Havana, Cuba (Credit: Cuba Candela)

Now is the best time in history to visit Cuba! U.S. law still requires that American travel to Cuba fall under one of 12 authorized categories, but recent confusion around these travel rules has led to a reduction in crowds. Meanwhile, Cuban accommodations, infrastructure and services have been steadily improving. In 2019, you can still see Cuba as the hidden gem it has long been—before it changes.

Here are 10 things you must know about travel to Cuba before you go:

Car in Havana (Credit: Cuba Candela)

Car in Havana (Credit: Cuba Candela)

1. The most common travel authorizations are “people-to-people” (travel with a company) or “support for the Cuban people” (travel on your own)
As noted above, American travel to Cuba must fall under one of twelve authorized categories. The people-to-people category of travel typically manifests as a group tour run by a U.S. company. However, that “group” could be 200 people, two people or even just a single person. The key is that you travel with a licensed U.S. company, such as a tour operator or cruise line, which will take care of all requirements for travel on your behalf.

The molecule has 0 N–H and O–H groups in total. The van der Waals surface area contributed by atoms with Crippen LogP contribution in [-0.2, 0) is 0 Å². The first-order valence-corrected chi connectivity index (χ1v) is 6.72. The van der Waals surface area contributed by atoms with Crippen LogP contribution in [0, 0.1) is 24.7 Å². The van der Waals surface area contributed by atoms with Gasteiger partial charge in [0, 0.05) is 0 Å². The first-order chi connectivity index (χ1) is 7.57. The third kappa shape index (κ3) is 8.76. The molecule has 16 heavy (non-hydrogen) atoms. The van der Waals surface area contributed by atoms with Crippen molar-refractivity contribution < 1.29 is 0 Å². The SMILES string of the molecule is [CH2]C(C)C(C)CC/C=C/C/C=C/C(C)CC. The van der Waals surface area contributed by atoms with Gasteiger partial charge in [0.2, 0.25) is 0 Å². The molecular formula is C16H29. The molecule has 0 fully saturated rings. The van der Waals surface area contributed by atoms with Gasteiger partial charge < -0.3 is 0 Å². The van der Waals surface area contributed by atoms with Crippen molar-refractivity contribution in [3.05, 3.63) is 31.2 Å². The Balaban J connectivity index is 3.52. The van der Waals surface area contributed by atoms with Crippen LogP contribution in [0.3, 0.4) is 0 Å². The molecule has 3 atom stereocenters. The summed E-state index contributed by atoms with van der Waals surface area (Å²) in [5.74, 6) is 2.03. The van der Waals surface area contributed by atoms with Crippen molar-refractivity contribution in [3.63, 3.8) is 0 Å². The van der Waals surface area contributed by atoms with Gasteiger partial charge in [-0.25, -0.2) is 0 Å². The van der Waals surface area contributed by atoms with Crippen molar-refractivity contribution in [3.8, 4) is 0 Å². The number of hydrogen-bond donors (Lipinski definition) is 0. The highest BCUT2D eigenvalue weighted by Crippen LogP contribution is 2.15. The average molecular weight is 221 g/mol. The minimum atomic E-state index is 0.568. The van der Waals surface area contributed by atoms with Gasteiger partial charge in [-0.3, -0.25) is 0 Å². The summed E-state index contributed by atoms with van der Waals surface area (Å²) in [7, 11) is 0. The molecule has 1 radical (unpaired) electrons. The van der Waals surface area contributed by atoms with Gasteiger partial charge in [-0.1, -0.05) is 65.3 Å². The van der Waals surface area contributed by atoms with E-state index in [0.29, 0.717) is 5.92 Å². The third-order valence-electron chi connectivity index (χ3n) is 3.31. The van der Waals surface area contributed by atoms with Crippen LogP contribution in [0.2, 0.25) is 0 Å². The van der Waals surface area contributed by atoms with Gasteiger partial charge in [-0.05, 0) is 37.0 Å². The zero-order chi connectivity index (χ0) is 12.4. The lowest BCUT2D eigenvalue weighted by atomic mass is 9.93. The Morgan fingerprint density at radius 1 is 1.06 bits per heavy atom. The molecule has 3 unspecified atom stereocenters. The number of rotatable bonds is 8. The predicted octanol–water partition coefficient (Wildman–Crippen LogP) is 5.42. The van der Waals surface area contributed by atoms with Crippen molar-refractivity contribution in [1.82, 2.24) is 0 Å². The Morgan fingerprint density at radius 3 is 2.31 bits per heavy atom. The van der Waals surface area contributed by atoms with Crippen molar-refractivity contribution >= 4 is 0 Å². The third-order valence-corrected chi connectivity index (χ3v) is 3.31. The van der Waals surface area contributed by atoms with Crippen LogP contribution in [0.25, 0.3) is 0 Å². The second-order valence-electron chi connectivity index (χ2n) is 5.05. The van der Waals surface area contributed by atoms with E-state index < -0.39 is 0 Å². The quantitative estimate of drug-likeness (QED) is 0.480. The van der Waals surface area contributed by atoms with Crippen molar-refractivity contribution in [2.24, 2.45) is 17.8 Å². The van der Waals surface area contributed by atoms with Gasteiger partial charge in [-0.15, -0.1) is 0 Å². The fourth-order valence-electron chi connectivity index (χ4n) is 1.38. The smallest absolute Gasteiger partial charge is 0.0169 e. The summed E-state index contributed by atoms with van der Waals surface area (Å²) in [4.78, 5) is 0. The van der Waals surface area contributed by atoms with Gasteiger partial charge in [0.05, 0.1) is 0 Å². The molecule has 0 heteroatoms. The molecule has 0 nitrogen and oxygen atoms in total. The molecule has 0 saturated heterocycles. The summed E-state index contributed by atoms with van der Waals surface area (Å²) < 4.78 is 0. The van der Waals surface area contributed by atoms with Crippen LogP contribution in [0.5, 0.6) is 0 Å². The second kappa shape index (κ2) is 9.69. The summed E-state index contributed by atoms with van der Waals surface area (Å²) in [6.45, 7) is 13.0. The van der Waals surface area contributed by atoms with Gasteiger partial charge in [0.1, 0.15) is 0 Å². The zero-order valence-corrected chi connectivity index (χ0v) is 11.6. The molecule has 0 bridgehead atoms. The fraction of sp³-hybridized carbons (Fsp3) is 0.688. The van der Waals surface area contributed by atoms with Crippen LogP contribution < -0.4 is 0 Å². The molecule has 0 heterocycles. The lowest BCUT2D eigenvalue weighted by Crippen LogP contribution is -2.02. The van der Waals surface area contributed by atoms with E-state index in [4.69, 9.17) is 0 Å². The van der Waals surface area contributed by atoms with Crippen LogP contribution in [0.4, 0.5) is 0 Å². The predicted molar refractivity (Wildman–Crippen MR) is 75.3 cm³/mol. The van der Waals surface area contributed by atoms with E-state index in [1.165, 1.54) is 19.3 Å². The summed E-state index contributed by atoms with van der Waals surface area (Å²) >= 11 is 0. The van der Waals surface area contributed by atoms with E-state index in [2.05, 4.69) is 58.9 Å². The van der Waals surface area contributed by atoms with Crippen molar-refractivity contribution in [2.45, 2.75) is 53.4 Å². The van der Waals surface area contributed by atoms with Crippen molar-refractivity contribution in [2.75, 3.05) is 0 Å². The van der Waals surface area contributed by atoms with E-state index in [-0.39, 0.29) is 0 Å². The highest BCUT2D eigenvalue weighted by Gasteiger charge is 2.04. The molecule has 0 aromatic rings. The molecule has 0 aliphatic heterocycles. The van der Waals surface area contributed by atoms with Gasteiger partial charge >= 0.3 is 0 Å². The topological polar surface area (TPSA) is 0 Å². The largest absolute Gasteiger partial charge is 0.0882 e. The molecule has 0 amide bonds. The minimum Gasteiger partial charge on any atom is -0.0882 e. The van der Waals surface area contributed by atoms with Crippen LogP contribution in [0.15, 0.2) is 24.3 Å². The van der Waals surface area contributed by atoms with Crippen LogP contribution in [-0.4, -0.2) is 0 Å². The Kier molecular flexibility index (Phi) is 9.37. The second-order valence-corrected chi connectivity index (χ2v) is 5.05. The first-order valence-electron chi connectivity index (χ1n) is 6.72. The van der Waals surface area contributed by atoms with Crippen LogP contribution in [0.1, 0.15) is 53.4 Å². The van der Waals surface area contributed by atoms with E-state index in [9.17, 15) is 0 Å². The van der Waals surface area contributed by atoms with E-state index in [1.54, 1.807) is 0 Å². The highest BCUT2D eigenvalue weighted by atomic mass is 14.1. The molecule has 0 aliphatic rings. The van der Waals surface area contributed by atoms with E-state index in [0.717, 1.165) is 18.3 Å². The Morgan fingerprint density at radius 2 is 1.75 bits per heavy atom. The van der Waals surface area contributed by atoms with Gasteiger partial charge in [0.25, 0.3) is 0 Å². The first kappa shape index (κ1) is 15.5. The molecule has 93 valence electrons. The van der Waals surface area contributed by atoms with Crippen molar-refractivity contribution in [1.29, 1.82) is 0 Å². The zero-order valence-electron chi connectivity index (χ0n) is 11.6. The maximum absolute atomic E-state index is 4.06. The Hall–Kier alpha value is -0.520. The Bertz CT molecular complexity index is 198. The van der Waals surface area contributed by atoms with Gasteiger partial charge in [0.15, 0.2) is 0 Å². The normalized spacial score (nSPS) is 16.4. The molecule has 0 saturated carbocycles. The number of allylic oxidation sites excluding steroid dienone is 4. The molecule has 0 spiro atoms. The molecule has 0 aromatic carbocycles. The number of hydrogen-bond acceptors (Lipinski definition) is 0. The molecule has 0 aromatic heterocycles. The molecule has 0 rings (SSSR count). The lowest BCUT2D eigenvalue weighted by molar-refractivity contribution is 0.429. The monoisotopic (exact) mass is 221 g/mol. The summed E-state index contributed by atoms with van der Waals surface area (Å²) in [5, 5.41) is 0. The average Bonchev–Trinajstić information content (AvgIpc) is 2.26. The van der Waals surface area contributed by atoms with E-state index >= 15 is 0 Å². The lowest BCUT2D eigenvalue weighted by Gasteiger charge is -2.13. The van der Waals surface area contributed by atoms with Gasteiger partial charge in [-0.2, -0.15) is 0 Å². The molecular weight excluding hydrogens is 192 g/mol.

Travel under the support for the Cuban people is undertaken on an individual basis. This category requires a “full-time” schedule of activities that “does not include free time or recreation in excess of that consistent with a full-time schedule,” a requirement intended to prevent Americans from visiting Cuba as “tourists” and spending time at government-owned beach resorts. Instead, approved activities include staying in a private home such as an Airbnb, eating in private restaurants and shopping at private businesses.

The key for the support for the Cuban people travel license is to document that you have supported more types of private-sector Cuban entrepreneurs than just the three specifically listed in the U.S. Treasury regulations noted above. Examples of other private businesses that you might encounter and support in Cuba include taxi drivers (such as convertible cars) and Airbnb experiences run by local hosts (or similar privately run activities found in Cuba). Travelers utilizing the support for the Cuban people license must retain records of compliance for five years after travel to Cuba. These records are subject to audit by U.S. Treasury.